The eighth and final white paper blog post is where we advocate that the Minimal Viable Product input for extended reality and spatial computing:
1. is a Wearable, with touchless interaction, and hands-free experience
2. has the sufficient functionality of point, click, drag+drop
We then introduce the Mudra Band – a neural input wristband that controls digital devices using subtle finger and hand movements, without touching screens.
The Mudra band uses both discrete and continuous gestures for providing the Air-Touch functionality. It literally closes the gap between humans and computers by turning the user to be the interface, turning the hand into a controller and the fingers to buttons.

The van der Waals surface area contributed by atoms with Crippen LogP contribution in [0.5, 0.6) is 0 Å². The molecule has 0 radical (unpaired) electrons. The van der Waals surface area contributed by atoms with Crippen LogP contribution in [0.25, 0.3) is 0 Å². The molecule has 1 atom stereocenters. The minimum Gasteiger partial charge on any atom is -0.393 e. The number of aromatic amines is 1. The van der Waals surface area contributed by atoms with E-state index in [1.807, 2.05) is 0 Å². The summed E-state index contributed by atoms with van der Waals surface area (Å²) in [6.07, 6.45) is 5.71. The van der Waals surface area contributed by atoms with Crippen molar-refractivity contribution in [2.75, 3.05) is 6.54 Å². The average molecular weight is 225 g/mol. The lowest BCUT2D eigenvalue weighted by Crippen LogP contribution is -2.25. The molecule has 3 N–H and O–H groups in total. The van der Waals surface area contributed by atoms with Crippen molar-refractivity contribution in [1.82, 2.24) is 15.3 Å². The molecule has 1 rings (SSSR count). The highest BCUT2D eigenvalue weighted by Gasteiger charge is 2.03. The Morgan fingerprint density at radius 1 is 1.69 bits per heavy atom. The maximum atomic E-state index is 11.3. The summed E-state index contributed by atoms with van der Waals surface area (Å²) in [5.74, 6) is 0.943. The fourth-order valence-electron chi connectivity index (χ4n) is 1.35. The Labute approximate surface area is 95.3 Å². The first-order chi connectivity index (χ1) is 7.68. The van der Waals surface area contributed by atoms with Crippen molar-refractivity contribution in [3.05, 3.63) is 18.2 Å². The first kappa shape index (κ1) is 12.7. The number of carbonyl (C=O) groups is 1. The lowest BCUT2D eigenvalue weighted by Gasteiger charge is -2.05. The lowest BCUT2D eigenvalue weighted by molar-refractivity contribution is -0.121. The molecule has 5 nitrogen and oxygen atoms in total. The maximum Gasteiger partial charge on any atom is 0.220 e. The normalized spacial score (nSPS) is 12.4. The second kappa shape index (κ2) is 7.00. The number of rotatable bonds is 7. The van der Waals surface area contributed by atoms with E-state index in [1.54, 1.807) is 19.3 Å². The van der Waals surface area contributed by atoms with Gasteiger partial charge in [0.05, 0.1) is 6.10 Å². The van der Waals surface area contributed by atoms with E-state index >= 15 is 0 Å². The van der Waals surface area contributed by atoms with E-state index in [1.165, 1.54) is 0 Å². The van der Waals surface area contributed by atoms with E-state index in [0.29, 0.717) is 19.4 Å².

Why would we need both discrete and continuous gestures:
* discrete gestures - such as the soft tap of the index finger on the thumb - cover the ‘click’ functionality, and result in a single action sent. These are good for tiny screens or in cases in which you just need to confirm a command.
* continuous gestures – such as applying continuous fingertip pressure between the index finger and the thumb – cover the ‘drag+drop’ functionality, and result in continuous incremental change. They are good for large spatial displays when constant feedback is required.
* combining wrist movement – which covers the ‘point’ functionality – with discrete and continuous gestures provides a full pointing device functionality. These gestures, such as “slide to unlock”, are the Mudra Band’s Air-Touch gestures.
As spatial computing continues to grow in logarithmic leaps we believe that a touchless wearable that uses familiar gestures with comfortable spatial body postures is the ultimate input interface for Spatial Computing and Extended Reality experiences.
Full webinar video:
Blog post: https://www.wearabledevices.co.il/post/designing-a-neural-input-wristband-for-xr-experiences-the-mudra-band